With her new EP, A Zillion Stars Overhead (True Nature Records), singer/songwriter Debra Devi continues the sizzling bluesy sound of her two 2017 offerings Wild Little Girl and Get Free by once again combining her sizable guitar playing skills and powerful and passionate vocal stylings to fashion another mesmerizing and exciting record.
Author of 2014’s acclaimed blues glossary The Language of the Blues: From Alcorub to Zuzu (True Nature Books) Devi not only displays her vast knowledge of the blues in her music but also boundless expertise in the Americana, alternative, jam, and psychedelic musical genres as well.
Backed strongly and brilliantly on the record by Jorgen Carlsson (Gov’t Mule) on bass and John Hummel (Amfibian) on drums, Devi leads the way through these five searing tunes with the head shaking and inspired instrument work she is becoming known for with her playing.
The EP contains two versions of her smoldering jam “ When It Comes Down”, ( a long version that clocks in at 9:27 and a radio-friendly version that clocks in at 3:35), an inspired cover of Neil Young’s classic “ The Needle and the Damage Done”, her original alt-pop rocker “Stay” and her psychedelic blues instrumental “Canna Indica”, all which showcase Devi’s outstanding ability to fuse her myriad pool of influences into an original sound.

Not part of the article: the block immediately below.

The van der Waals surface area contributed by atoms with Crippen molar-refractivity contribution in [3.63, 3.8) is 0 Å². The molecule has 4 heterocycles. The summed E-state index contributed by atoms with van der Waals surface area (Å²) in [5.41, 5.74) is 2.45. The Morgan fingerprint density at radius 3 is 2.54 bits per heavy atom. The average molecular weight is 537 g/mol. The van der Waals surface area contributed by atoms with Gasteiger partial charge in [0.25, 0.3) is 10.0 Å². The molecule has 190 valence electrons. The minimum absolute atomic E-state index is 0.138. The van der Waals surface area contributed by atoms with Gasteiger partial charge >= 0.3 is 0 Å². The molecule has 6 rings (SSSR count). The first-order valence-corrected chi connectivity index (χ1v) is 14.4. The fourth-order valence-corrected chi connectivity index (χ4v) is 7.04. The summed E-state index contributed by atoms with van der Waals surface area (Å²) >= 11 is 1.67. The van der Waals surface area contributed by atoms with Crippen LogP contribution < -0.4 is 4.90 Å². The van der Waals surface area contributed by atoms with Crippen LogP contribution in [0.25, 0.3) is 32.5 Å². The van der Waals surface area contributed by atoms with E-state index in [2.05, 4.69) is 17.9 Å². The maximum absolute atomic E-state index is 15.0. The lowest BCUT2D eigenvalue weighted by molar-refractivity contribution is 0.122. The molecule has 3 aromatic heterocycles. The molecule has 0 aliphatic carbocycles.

Like most great EPs, A Zillion Stars Overhead serves as a good introduction to the artist’s work for the uninitiated listener and should lead any interested fan of her work on this collection of songs to also check out her aforementioned 2017 offerings.
On those records, one will find more of the tasty mix that this EP serves up and further evidence that this triple threat of a player, writer, and producer deserves a larger audience.
Credits: Debra Devi- Guitar, Vocals, Jorgen Carlsson-Bass, John Hummel-Drums, Rob Clores and Peter Vitalone – Keys, Anthony Krizan- Background Vocals on ‘When It Comes Down”, All Songs Produced by Debra Devi, Recorded by John Agnello, Mixed by Slyvia Massy, All Songs Written by Debra Devi except “The Needle and the Damage Done” by Neil Young